Ubuntu 22.04 LTS (“Jammy Jellyfish”) has just been released! Checkout the release page here.
In this guide we will learn how to safely upgrade from Ubuntu 20.04 LTS (Focal Fossa) or the previous release Ubuntu 21.04 to Ubuntu 22.04 LTS using the command-line
Step 1 – Backup your data
If you have your important data in your machine, please ensure that you back it up in an external source so you can restore in case of anything. Ensure that your backups are also verified. Most cloud providers provide a way to get a snapshot of the instance, if you are using cloud, please take advantage of that as well.
Also, since large packages will be downloaded, ensure that you have enough space in your machine. Always ensure that you have at least 20GB disk space on your machine. You can use this command
df to verify:
➜ df -h
Filesystem Size Used Avail Use% Mounted on
tmpfs 781M 2.4M 779M 1% /run
/dev/mapper/vgubuntu-root 233G 15G 207G 7% /
tmpfs 3.9G 211M 3.7G 6% /dev/shm
tmpfs 5.0M 4.0K 5.0M 1% /run/lock
/dev/nvme0n1p2 512M 5.3M 507M 2% /boot/efi
tmpfs 781M 1.4M 780M 1% /run/user/1000
Since the upgrade process can take a lot of time, always ensure that you have good internet before proceeding and do not cancel once the process starts, this will leave the machine in an inconsistent state. Ensure you are running the server on UPS or your laptop battery is fully charged and to avoid data loss on your desktop, close all apps, including browser windows.
All third party mirrors and repositories are commented out during the upgrade process, making them disabled. For example, Google Chrome repo and others will get disabled. You need to enable them after the upgrade procedure is completed. You can find 3rd party repos or mirros in the /etc/apt/sources.list.d/ directory.
Step 2 – Update your system
Next, update the current system packages to ensure that they are all latest. Use this command:
sudo apt update
sudo apt upgrade
If a new kernel is installed in the system, reboot the instance to use it. Use this command to reboot:
Step 3 – Upgrade to 22.04 LTS using the command line
On the command line, type the do-release-upgrade command as follows to start the update procedure:
Since this is a new release, you might get this error:
➜ sudo do-release-upgrade
Checking for a new Ubuntu release
No new release found.
This is because Upgrades between LTS releases are not enabled by default until the first point release, 22.04.1. It is recommended that most LTS users wait until then before upgrading to 12.04.
f you choose to upgrade before then, you can pass the
-d option to the upgrade tool, running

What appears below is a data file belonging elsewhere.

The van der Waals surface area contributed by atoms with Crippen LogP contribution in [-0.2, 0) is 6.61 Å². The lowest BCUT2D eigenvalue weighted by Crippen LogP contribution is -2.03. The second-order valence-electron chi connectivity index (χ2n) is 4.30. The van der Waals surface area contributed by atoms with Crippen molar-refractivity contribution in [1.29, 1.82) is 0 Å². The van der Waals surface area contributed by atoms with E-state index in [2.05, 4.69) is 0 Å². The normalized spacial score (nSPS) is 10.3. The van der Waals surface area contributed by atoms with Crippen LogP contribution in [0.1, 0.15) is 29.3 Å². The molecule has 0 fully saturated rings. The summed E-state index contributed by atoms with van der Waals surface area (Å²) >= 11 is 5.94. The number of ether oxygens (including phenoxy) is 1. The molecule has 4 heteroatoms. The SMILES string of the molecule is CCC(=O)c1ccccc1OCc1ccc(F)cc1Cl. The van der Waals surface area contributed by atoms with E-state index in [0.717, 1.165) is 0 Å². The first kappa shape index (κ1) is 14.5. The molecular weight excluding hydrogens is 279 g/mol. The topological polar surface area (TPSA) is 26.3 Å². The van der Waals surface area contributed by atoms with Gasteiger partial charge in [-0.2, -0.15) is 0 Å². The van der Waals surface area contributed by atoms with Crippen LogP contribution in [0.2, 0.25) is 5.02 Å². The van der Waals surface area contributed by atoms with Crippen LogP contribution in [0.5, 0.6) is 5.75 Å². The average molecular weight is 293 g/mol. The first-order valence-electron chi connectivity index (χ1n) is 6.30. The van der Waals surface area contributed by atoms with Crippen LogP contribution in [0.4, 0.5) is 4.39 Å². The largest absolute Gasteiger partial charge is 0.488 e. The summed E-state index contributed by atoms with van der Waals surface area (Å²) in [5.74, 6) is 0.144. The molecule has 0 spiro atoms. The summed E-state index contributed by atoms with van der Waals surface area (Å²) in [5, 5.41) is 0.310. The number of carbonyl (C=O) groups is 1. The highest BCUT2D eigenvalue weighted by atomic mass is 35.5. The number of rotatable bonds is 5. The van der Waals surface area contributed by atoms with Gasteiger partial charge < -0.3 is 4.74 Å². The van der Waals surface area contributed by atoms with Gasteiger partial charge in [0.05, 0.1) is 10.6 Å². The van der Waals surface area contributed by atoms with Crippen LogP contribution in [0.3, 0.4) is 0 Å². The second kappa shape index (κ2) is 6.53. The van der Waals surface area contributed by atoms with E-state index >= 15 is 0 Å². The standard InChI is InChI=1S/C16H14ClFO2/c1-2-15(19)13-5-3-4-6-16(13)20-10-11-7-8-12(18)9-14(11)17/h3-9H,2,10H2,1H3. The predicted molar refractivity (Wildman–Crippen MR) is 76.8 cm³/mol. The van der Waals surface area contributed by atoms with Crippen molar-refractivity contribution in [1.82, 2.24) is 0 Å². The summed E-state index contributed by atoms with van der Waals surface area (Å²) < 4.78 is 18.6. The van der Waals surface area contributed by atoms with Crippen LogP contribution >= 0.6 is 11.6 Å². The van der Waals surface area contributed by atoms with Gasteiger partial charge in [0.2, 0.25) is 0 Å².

do-release-upgrade -d or
update-manager -d, to 12.04. (
-d stands for devel.)
sudo do-release-upgrade -d
Confirming upgrade procedure
Again you will get final prompt with details as follows:
Do you want to start the upgrade? 14 installed packages are no longer supported by Canonical. You can still get support from the community. 5 packages are going to be removed. 90 new packages are going to be installed. 570 packages are going to be upgraded. You have to download a total of 546 M. This download will take about 1 minute with a 40Mbit connection and about 14 minutes with a 5Mbit connection. Fetching and installing the upgrade can take several hours. Once the download has finished, the process cannot be canceled. Continue [yN] Details [d] y
Finally hit the ENTER again:
It is highly recommended that the lock screen be disabled during the upgrade to prevent later issues. Please ensure your screen lock is disabled before continuing. To continue please press [ENTER]
Also make sure you confirm to restart services when asked. For example, do you want to keep your existing sshd config file?
System upgrade is complete
After some time, you will get confirmation on the screen. A restart is required to finish the upgrade from 20.04 LTS/21.10 to 22.04. Make sure you choose y, and then Ubuntu will restart.
Step 4 – Verification ↑
Once the system is restarted, you can log in using GUI or ssh based session. Then you can view the Linux kernel version, run:
You can use the lsb_release command too:
Step 5 – Enable 3rd party repos/mirrors
Now that Ubuntu upgrade is completed, make sure 3rd party mirror and repos are enabled. Otherwise, you will not get updates. Use the cd command as follows:
For example, my app repo was disabled during updates:
#deb [arch=amd64] https://dl.citizix.com/linux/deb/ stable main
To enable it again, I commented out the line by removing the #:
deb [arch=amd64] https://dl.citizix.com/linux/deb/ stable main
Finally, run the apt update and upgrade
sudo apt update
sudo apt upgrade
And you should be good now. Check if all the apps works as expected otherwise the upgrade is complete.